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The role of public involvement in environmental impact assessment in Vietnam: towards a more culturally sensitive approach

Listed author(s):
  • Charles Hostovsky
  • Virginia MacLaren
  • Geoffrey McGrath
Registered author(s):

    This paper explores the extent to which Western approaches to public involvement in environmental impact assessment (EIA) have been transferred to Vietnam, constraints on their use, and their appropriateness for the Vietnamese context. The research is based on an analysis of the public involvement content found in 26 EIA reports from development banks and interviews with 26 key informants. The study found that public involvement in Vietnam is generally technocratic, expert-driven and non-transparent, similar to the early days of EIA in the West and emerging economies. Public involvement usually occurs through authorised state channels such as commune leaders, mass organisations and professional organisations. The lack of a participatory culture for EIA, the nascent nature of grassroots democracy in the country, and Vietnamese cultural norms regarding respect for authority provide a challenging context for involving the public in EIA. The paper concludes by offering a number of suggestions for culturally appropriate public involvement at a time when Vietnam has just introduced mandatory public consultation for EIAs.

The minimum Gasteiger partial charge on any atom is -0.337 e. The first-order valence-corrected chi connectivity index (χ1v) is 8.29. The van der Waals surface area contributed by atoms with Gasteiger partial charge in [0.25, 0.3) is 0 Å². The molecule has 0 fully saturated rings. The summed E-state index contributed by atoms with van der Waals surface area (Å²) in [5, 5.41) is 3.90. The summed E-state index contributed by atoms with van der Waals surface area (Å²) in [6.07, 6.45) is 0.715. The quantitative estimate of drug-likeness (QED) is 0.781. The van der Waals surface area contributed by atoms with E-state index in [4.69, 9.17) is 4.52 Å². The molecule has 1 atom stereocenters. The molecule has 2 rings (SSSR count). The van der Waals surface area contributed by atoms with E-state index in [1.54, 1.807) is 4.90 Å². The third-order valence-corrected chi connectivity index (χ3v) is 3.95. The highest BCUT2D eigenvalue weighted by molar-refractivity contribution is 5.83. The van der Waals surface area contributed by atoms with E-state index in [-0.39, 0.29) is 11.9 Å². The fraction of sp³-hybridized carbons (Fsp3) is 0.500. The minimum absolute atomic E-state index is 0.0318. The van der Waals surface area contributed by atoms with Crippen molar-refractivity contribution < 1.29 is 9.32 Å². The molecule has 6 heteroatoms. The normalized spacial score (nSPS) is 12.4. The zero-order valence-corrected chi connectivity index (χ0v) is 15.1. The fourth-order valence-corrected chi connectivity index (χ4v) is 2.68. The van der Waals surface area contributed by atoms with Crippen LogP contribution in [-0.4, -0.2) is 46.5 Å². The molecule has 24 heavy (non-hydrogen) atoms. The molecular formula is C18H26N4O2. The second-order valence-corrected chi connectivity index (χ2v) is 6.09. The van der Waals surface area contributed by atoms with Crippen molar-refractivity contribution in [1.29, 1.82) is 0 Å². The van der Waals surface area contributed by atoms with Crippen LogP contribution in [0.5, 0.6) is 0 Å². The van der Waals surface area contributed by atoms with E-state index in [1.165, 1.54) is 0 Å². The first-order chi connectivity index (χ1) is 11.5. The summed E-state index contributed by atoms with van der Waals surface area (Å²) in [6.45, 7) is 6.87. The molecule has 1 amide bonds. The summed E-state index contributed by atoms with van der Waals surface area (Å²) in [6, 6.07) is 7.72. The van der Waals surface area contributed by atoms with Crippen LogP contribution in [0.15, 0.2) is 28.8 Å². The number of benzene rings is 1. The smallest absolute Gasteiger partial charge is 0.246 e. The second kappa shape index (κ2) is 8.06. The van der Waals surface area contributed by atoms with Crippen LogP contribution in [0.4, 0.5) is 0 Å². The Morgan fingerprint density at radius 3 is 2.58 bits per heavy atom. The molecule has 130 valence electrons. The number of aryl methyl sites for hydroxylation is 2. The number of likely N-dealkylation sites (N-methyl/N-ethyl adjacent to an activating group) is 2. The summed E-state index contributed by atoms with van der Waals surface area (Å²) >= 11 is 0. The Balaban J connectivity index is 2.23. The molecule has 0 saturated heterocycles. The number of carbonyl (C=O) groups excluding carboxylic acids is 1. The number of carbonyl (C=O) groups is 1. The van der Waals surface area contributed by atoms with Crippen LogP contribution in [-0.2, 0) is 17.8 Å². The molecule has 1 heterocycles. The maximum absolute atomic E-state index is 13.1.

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    Article provided by Taylor & Francis Journals in its journal Journal of Environmental Planning and Management.

    Volume (Year): 53 (2010)
    Issue (Month): 3 ()
    Pages: 405-425

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    Handle: RePEc:taf:jenpmg:v:53:y:2010:i:3:p:405-425
    DOI: 10.1080/09640561003613187
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